The Complexity of Forming an Effective Government
October 29, 2014

The theory of Social Choice investigates procedures to combine the preferences of individuals in order to reach a collective decision. This often leads to intriguing combinatorial and algorithmic problems. I will illustrate this phenomenon by discussing two recent examples. The first deals with the complexity of the problem of deciding whether or not it is possible to form an agenda supported by a majority of the members of a parliament with known individual preferences. The second studies the possibilities to bias the decisions in judgment aggregation over multiple independent issues by bundling several issues together.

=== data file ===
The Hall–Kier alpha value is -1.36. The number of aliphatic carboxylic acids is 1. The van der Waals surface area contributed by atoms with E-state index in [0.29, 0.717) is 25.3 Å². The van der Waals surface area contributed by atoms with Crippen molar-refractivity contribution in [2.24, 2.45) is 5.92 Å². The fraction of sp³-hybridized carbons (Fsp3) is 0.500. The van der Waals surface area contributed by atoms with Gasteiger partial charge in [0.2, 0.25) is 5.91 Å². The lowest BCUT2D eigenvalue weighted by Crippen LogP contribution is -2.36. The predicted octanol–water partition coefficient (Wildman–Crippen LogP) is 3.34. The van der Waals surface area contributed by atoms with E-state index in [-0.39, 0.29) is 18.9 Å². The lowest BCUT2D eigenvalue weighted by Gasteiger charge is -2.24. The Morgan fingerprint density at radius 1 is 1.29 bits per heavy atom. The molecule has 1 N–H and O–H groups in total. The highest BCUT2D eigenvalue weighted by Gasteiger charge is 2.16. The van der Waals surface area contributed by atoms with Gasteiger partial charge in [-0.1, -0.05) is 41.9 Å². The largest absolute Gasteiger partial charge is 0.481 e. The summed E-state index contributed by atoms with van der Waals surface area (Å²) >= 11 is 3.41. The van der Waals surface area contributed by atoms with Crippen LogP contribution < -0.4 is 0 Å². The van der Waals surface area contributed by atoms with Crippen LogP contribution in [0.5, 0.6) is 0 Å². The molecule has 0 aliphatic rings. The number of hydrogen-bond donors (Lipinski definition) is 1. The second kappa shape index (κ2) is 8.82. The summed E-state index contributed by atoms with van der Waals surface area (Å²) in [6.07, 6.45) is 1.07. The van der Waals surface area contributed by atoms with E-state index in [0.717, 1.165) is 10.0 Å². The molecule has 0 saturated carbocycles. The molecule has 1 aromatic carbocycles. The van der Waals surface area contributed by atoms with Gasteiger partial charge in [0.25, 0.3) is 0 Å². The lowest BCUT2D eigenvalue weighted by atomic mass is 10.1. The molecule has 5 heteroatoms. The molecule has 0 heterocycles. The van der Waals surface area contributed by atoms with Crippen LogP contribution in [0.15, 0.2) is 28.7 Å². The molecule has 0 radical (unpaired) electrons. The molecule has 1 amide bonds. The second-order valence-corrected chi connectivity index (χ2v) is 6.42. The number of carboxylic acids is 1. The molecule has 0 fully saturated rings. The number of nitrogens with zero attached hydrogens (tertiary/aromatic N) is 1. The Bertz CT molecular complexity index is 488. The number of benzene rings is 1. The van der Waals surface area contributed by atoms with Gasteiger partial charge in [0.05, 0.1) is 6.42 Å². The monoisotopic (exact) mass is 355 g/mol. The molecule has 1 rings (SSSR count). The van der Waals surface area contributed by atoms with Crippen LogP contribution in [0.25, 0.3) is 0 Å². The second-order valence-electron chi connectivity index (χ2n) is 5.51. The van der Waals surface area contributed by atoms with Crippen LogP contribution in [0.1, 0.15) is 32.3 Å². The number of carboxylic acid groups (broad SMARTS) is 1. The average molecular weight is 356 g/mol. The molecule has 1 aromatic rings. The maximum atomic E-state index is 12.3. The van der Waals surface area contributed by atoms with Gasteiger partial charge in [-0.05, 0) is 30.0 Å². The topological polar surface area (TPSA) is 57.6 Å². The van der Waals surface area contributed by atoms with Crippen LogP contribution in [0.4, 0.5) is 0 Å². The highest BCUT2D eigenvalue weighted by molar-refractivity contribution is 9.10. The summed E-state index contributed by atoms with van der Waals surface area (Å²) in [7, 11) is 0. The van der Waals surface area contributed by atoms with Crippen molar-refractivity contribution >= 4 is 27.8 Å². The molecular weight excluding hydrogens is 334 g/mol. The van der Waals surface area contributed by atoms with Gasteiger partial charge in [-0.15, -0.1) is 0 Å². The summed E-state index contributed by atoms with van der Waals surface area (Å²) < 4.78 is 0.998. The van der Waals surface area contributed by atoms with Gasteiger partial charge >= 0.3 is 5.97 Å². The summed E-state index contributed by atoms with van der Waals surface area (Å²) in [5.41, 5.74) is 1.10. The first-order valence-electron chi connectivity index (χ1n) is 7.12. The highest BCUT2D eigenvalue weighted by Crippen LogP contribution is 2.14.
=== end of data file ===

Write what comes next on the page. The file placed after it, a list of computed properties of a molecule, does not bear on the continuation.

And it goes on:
Based on joint papers with Bredereck, Chen, Kratsch, Niedermeier and Woeginger, and with Falik, Meir and Tennenholtz.